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Former Merrillville and Northern Illinois basketball star T.J. Lux
T.J. Lux, former basketball star at Merrillville and Northern Illinois, stands in his training room at "dlux Evolutionary Personal Training" in Crown Point. He will be inducted into the Northern Illinois University Athletics Hall of Fame on Friday.

Former Northern Illinois men's basketball coach Brian Hammel can recall all the contributions T.J. Lux made to the program.

The one which stands out, however, was what took place after a home game at the Chick Evans Fieldhouse in DeKalb.

"We're leaving and I said, 'Where's T.J. going?' Well, he was going to some little kid's birthday party," Hammel said. "T.J. was signing autographs and I guess the kid asked him.

"That kind of shows you the kind of person T.J. Lux is."

Lux recalled the event and said he even had a good time at the party.

"I think his grandmother asked me and I figured 'Why not?'," Lux said. "It doesn't take that much to be nice to people."

Friday, Lux will be inducted into the Northern Illinois University Athletics Hall of Fame. He was selected in the first year he was eligible.

"A great honor," Lux said. "To be a part of a great program and all the people associated with it. The coaching staff, head coach Brian Hammel, my teammates and the fans who came out.

"Even (the sports information director) Mike Korcek and (assistant SID) Steve Nemeth for all the work they put in publicizing me."

When T.J. Lux, a Merrillville graduate, was at NIU, he had tried every way to put on weight and increase his strength.

It was a friend on the Huskies baseball team (Brian Lygan) who got him involved with a concept known as High-Intensity Strength Training after his sophomore season.

"I was getting better results working out 20 minutes once or twice a week than my teammates were lifting four times a week," Lux said.

"I knew I had to get stronger with us going from the Mid-Continent Conference to the MAC (Mid-American Conference) because it was a more physical league."

Lux was so influenced by that experience, he set up his own cutting edge training center in Crown Point, "dlux. Evolutionary Personal Training," based on similar concepts. Recently, he also joined forces with The Exercise Coach, a fitness franchise, to bring this approach to more people.

"At our training centers we use a robot-driven technology, with touch-screen monitors," Lux said. "We capitalize on the force your body can produce. No weights, but we significantly stimulate your muscle without the risk of injury."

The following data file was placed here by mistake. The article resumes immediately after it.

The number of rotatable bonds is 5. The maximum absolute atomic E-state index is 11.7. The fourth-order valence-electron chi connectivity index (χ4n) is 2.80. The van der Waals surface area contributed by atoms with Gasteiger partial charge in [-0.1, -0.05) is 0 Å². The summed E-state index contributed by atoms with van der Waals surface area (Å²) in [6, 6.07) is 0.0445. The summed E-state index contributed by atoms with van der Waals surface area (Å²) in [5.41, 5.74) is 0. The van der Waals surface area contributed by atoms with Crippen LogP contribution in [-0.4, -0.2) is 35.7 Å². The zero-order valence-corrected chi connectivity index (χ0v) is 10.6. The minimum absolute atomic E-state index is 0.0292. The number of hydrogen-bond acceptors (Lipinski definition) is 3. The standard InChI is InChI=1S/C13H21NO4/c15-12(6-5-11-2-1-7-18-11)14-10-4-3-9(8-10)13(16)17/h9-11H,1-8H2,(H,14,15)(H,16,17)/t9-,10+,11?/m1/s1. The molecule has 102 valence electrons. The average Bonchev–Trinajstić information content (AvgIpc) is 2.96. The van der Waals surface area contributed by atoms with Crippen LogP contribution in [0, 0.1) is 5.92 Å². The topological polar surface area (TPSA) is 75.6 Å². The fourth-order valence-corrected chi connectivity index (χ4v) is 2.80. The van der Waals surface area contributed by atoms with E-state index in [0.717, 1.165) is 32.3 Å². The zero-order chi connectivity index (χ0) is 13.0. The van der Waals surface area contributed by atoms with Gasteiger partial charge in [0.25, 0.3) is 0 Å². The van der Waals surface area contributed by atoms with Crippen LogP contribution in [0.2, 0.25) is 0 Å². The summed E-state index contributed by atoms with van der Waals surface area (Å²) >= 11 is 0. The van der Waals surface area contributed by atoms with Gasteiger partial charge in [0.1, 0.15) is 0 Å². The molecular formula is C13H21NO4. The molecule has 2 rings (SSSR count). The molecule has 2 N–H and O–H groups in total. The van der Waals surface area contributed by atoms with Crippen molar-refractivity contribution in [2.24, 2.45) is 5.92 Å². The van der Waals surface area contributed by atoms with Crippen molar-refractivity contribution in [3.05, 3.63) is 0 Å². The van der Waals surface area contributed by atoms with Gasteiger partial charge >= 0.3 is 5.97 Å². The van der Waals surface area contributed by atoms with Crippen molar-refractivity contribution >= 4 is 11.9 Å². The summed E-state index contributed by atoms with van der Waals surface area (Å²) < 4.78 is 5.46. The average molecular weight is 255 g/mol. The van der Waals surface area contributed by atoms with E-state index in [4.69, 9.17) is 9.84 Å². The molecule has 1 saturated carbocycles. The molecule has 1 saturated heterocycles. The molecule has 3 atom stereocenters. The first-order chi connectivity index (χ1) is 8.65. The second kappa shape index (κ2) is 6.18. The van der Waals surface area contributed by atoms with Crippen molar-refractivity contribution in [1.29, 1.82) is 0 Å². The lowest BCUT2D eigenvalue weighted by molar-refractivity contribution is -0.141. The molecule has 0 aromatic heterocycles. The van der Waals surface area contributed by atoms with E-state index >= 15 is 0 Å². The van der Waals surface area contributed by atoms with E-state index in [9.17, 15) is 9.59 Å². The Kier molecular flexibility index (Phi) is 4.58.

Lux, also the assistant boys basketball coach at Merrillville, added, "I put our boys through workouts once a week for a month and they all put on over 3 pounds of muscle. When Brandon Clark (the Pirates' 5-foot-11 point guard) is dunking, you know something is going on."

Lux had a lot of success at both Merrillville and at Northern Illinois. Both on the court and in the classroom.

Lux made All-Mid-Continent Conference and All-Mid-American Conference as the Huskies switched leagues during his career. He also was a three-time Academic All-America and was CoSIDA's Academic All-America of the Year in 2000.

"That's Stanford, Duke, Northwestern when you talk about that kind of accolades," Korcek said. "T.J. Lux was the epitome of the student-athlete and that might be an understatement.

"That speaks a lot of T.J. and his family and the kind of person he is. I am not surprised he is having success as a businessman."

Hammel said he remembers watching Lux during the Indiana High School tournament and Lux did not have a great game.

"He came up to me and said 'I will never play that bad again,'" Hammel said. "That shows the character of the kind of person he is. At Northern, he really blossomed. I remember debating whether or not to start a freshman. Well, he earned it and he never let us down."

Merrillville coach Jim East said he saw the strides Lux made in his prep career. Lux led the Pirates to a second-place finish in the 1995 state tourney. He also was an Indiana All-Star.

"He was on the JV and he just came into his own when he got to the varsity," East said. "I knew he would be a late bloomer and have a lot of success in college.

"He really earned everything he's got. He worked at Northern to make himself better and he played pro ball in Europe. He constantly worked to make himself better."

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